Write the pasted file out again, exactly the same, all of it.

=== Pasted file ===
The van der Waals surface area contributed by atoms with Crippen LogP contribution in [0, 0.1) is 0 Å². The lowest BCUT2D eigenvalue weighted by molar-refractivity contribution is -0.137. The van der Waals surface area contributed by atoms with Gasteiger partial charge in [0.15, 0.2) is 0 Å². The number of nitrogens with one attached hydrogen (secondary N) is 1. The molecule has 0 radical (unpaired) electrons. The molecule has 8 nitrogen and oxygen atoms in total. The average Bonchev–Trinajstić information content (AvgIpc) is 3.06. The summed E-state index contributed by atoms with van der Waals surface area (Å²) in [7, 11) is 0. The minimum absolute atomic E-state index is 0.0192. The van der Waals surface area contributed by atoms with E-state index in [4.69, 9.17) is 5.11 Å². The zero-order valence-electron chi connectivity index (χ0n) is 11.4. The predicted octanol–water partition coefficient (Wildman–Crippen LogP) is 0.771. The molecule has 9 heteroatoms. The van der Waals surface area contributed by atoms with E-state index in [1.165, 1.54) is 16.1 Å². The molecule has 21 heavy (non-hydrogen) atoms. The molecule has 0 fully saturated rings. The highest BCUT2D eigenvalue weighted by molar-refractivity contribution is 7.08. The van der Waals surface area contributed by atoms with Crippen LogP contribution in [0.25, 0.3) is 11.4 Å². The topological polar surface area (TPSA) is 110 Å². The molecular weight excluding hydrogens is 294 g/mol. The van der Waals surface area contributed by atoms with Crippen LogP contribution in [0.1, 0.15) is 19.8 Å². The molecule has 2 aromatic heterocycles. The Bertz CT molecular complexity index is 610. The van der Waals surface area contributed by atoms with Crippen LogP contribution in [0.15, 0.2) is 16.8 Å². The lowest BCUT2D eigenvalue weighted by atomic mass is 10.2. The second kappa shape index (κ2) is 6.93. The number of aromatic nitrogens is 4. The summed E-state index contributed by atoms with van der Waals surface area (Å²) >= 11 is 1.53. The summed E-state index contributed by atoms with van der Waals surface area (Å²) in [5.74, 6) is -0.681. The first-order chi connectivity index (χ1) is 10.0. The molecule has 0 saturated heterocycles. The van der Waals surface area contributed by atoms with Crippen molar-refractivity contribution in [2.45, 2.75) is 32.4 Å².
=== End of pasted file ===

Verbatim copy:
The van der Waals surface area contributed by atoms with Crippen LogP contribution in [0, 0.1) is 0 Å². The lowest BCUT2D eigenvalue weighted by molar-refractivity contribution is -0.137. The van der Waals surface area contributed by atoms with Gasteiger partial charge in [0.15, 0.2) is 0 Å². The number of nitrogens with one attached hydrogen (secondary N) is 1. The molecule has 0 radical (unpaired) electrons. The molecule has 8 nitrogen and oxygen atoms in total. The average Bonchev–Trinajstić information content (AvgIpc) is 3.06. The summed E-state index contributed by atoms with van der Waals surface area (Å²) in [7, 11) is 0. The minimum absolute atomic E-state index is 0.0192. The van der Waals surface area contributed by atoms with E-state index in [4.69, 9.17) is 5.11 Å². The zero-order valence-electron chi connectivity index (χ0n) is 11.4. The predicted octanol–water partition coefficient (Wildman–Crippen LogP) is 0.771. The molecule has 9 heteroatoms. The van der Waals surface area contributed by atoms with E-state index in [1.165, 1.54) is 16.1 Å². The molecule has 21 heavy (non-hydrogen) atoms. The molecule has 0 fully saturated rings. The highest BCUT2D eigenvalue weighted by molar-refractivity contribution is 7.08. The van der Waals surface area contributed by atoms with Crippen LogP contribution in [0.25, 0.3) is 11.4 Å². The topological polar surface area (TPSA) is 110 Å². The molecular weight excluding hydrogens is 294 g/mol. The van der Waals surface area contributed by atoms with Crippen LogP contribution in [0.1, 0.15) is 19.8 Å². The molecule has 2 aromatic heterocycles. The Bertz CT molecular complexity index is 610. The van der Waals surface area contributed by atoms with Crippen LogP contribution in [0.15, 0.2) is 16.8 Å². The lowest BCUT2D eigenvalue weighted by atomic mass is 10.2. The second kappa shape index (κ2) is 6.93. The number of aromatic nitrogens is 4. The summed E-state index contributed by atoms with van der Waals surface area (Å²) >= 11 is 1.53. The summed E-state index contributed by atoms with van der Waals surface area (Å²) in [5.74, 6) is -0.681. The first-order chi connectivity index (χ1) is 10.0. The molecule has 0 saturated heterocycles. The van der Waals surface area contributed by atoms with Crippen molar-refractivity contribution in [2.45, 2.75) is 32.4 Å².